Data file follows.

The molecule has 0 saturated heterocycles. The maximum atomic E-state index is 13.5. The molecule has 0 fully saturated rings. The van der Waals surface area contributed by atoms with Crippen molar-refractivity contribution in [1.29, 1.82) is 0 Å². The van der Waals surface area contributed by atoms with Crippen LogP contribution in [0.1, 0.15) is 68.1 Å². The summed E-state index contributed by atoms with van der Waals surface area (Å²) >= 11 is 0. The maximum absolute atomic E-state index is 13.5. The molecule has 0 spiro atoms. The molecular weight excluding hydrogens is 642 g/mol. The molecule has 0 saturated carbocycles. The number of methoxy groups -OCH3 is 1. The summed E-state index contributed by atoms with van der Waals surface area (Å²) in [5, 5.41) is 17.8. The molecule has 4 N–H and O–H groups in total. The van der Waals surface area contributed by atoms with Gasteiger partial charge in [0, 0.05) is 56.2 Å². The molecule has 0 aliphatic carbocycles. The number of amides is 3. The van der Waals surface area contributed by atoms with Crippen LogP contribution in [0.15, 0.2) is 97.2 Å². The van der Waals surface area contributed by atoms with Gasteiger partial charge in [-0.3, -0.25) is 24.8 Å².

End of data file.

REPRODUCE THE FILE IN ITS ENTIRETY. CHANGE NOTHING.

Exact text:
The molecule has 0 saturated heterocycles. The maximum atomic E-state index is 13.5. The molecule has 0 fully saturated rings. The van der Waals surface area contributed by atoms with Crippen molar-refractivity contribution in [1.29, 1.82) is 0 Å². The van der Waals surface area contributed by atoms with Crippen LogP contribution in [0.1, 0.15) is 68.1 Å². The summed E-state index contributed by atoms with van der Waals surface area (Å²) >= 11 is 0. The maximum absolute atomic E-state index is 13.5. The molecule has 0 spiro atoms. The molecular weight excluding hydrogens is 642 g/mol. The molecule has 0 saturated carbocycles. The number of methoxy groups -OCH3 is 1. The summed E-state index contributed by atoms with van der Waals surface area (Å²) in [5, 5.41) is 17.8. The molecule has 4 N–H and O–H groups in total. The van der Waals surface area contributed by atoms with Gasteiger partial charge in [0, 0.05) is 56.2 Å². The molecule has 0 aliphatic carbocycles. The number of amides is 3. The van der Waals surface area contributed by atoms with Crippen LogP contribution in [0.15, 0.2) is 97.2 Å². The van der Waals surface area contributed by atoms with Gasteiger partial charge in [-0.3, -0.25) is 24.8 Å².